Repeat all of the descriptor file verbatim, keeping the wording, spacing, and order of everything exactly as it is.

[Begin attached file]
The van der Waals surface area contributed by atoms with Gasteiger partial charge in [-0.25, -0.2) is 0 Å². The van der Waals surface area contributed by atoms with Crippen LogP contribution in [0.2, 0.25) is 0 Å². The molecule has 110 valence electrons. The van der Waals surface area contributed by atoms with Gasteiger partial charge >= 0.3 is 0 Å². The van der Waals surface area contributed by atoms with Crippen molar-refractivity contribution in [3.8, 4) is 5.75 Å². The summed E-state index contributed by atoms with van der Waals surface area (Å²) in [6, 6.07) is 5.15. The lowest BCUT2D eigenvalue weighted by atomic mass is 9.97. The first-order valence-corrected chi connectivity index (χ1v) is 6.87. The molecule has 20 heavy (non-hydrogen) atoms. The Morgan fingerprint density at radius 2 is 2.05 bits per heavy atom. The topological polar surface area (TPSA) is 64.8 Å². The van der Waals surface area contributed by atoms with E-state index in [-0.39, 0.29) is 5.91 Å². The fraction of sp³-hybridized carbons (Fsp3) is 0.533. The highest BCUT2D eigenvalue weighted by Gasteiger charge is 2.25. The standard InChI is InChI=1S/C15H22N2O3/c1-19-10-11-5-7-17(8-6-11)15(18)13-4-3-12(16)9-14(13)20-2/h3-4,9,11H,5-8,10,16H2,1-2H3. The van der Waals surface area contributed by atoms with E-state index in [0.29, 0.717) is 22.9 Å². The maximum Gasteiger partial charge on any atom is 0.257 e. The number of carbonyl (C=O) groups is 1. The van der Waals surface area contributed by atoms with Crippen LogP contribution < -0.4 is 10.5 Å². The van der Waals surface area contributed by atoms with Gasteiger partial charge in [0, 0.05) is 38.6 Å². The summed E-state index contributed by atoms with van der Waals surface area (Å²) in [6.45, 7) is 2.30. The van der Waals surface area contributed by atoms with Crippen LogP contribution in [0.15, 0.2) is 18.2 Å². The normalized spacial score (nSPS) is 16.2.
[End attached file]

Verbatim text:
The van der Waals surface area contributed by atoms with Gasteiger partial charge in [-0.25, -0.2) is 0 Å². The van der Waals surface area contributed by atoms with Crippen LogP contribution in [0.2, 0.25) is 0 Å². The molecule has 110 valence electrons. The van der Waals surface area contributed by atoms with Gasteiger partial charge >= 0.3 is 0 Å². The van der Waals surface area contributed by atoms with Crippen molar-refractivity contribution in [3.8, 4) is 5.75 Å². The summed E-state index contributed by atoms with van der Waals surface area (Å²) in [6, 6.07) is 5.15. The lowest BCUT2D eigenvalue weighted by atomic mass is 9.97. The first-order valence-corrected chi connectivity index (χ1v) is 6.87. The molecule has 20 heavy (non-hydrogen) atoms. The Morgan fingerprint density at radius 2 is 2.05 bits per heavy atom. The topological polar surface area (TPSA) is 64.8 Å². The van der Waals surface area contributed by atoms with E-state index in [-0.39, 0.29) is 5.91 Å². The fraction of sp³-hybridized carbons (Fsp3) is 0.533. The highest BCUT2D eigenvalue weighted by Gasteiger charge is 2.25. The standard InChI is InChI=1S/C15H22N2O3/c1-19-10-11-5-7-17(8-6-11)15(18)13-4-3-12(16)9-14(13)20-2/h3-4,9,11H,5-8,10,16H2,1-2H3. The van der Waals surface area contributed by atoms with E-state index in [0.29, 0.717) is 22.9 Å². The maximum Gasteiger partial charge on any atom is 0.257 e. The number of carbonyl (C=O) groups is 1. The van der Waals surface area contributed by atoms with Crippen LogP contribution < -0.4 is 10.5 Å². The van der Waals surface area contributed by atoms with Gasteiger partial charge in [0, 0.05) is 38.6 Å². The summed E-state index contributed by atoms with van der Waals surface area (Å²) in [6.45, 7) is 2.30. The van der Waals surface area contributed by atoms with Crippen LogP contribution in [0.15, 0.2) is 18.2 Å². The normalized spacial score (nSPS) is 16.2.